Help us teach these children the essential skills necessary for a full and happy development!
Click here to donate to this cause.
SABAQ recently participated in Global Education & Skills Forum 2018 conference in Dubai and words cannot even begin to describe the grandeur of the event and, brilliance and ingenuity of the participating projects. But what got us full of the joys of spring was SABAQ’s nomination as one of the Top 40 EdTech startups from across the world! We were the only program from Pakistan, and we couldn’t be more proud to have represented our country at GESF 2018!
This year the Varkey Foundation launched the first ‘Next Billion’ Ed-Tech prize to award an innovative and promising technology which will have a far-reaching impact on education in low income communities and developing countries.
This new prize category will recognize and promote the winning EdTech startup for its inventiveness to improve learning and making education accessible in parts of the world where there is limited access to good quality teaching.
SABAQ presented it’s innovative Learning Centres model for the prize –A model that not only delivers high-quality learning using technology in a sustainable way, it also engages and empowers community members. And while SABAQ did not win the prize, we certainly did leave our mark on the judges and participants.
At the conference as we shifted gears between panel discussions and roundtable sessions, this eloquent and insightful comment really got us thinking, ‘I see students in my classroom with their cell phones. I still see that a quality education is required to make the most of this cheap widespread technology.’ Said Marj Brown, Varkey Teacher Ambassador, and we couldn’t agree more.
With this in mind, SABAQ is already leveraging the use of low-cost tablets to provide access to quality education in over 500 SABAQ centers and 222 PEF schools in Sindh and Punjab. According to statistics, almost 40 million people in Pakistan are currently using smartphones and with such heavy penetration of cellular gadgets, leveraging cheap technology to deliver quality education can be used to make the most out of this widespread technology.
Overall, the event was meticulously planned, from giddy-up to whoa! SABAQ’s participation in this event made us consciously aware of the incredible and unique ways people around the world are coming up with to make education accessible. As a program, SABAQ has come a long way and yet, there is so much more left to be done. Check out the highlights of the event by clicking here.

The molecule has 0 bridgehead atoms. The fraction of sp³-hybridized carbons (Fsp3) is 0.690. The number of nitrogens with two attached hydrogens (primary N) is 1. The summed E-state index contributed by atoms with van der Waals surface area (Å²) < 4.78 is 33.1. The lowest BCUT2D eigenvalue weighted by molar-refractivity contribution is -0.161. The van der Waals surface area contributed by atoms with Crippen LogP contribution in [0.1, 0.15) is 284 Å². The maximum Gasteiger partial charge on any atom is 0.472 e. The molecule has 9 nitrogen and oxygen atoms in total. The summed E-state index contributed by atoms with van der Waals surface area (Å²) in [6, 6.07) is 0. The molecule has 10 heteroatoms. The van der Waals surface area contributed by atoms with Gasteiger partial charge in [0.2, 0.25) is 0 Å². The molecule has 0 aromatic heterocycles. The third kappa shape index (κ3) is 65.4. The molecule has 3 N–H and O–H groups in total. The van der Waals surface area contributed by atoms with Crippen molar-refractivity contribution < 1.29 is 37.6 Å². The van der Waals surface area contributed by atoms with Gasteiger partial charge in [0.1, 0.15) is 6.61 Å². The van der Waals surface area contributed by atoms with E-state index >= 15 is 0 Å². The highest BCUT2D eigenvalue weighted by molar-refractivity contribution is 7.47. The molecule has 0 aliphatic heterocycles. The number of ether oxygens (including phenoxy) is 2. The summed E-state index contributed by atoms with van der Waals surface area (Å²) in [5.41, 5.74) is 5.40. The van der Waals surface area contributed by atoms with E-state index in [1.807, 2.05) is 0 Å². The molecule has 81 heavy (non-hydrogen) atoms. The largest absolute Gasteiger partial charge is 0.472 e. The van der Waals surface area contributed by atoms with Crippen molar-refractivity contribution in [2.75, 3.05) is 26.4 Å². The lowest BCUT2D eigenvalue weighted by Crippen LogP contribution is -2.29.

Updates from the field often mean having yet another problem to solve. Turns out, not all problems are as bad as they are chalked out to be.
What are they, you might ask? There’s one, in particular, that’s throwing our facilitators in a tizzy. Simply put, the students will not leave. High on the excitement and keen to learn more, students in the first session often are seen not leaving or doing so begrudgingly.
‘How are we supposed to tell a child to go when all he wants to do is learn?’ -Facilitator , SABAQ
And it’s not just them who want to take over classrooms. While students are checked against the enrollment lists, little ones are known to have sneakily slipped by. When asked what her little brother was doing in class, knowing full well that younger siblings were not allowed, Maya indignantly replied, ‘I didn’t even know he followed me until he was spotted! He can’t stop talking about how much he wants to learn and got a little impatient I think!’
To sort this one out, SABAQ Centers remain open after regular classes are done where Facilitators can revise the day’s lesson with weaker students, or teach new subjects and even carry out different activities making them a community center of sorts.
And sometimes, it’s not just students you find lurking. Members of our Village Education Committees are often found sitting outside during a class to ensure that attendance is up to par and that Facilitators are following all the procedures set. Despite set schedules for observations, members put in extra time, to make sure that SABAQ Centers are running in top form. And despite a few grumbles here and there about the VEC running a tight ship, it’s also enabled a more a seamlessly run SABAQ Center.
Despite what may come, we’re taking it all in stride and so far, it’s working.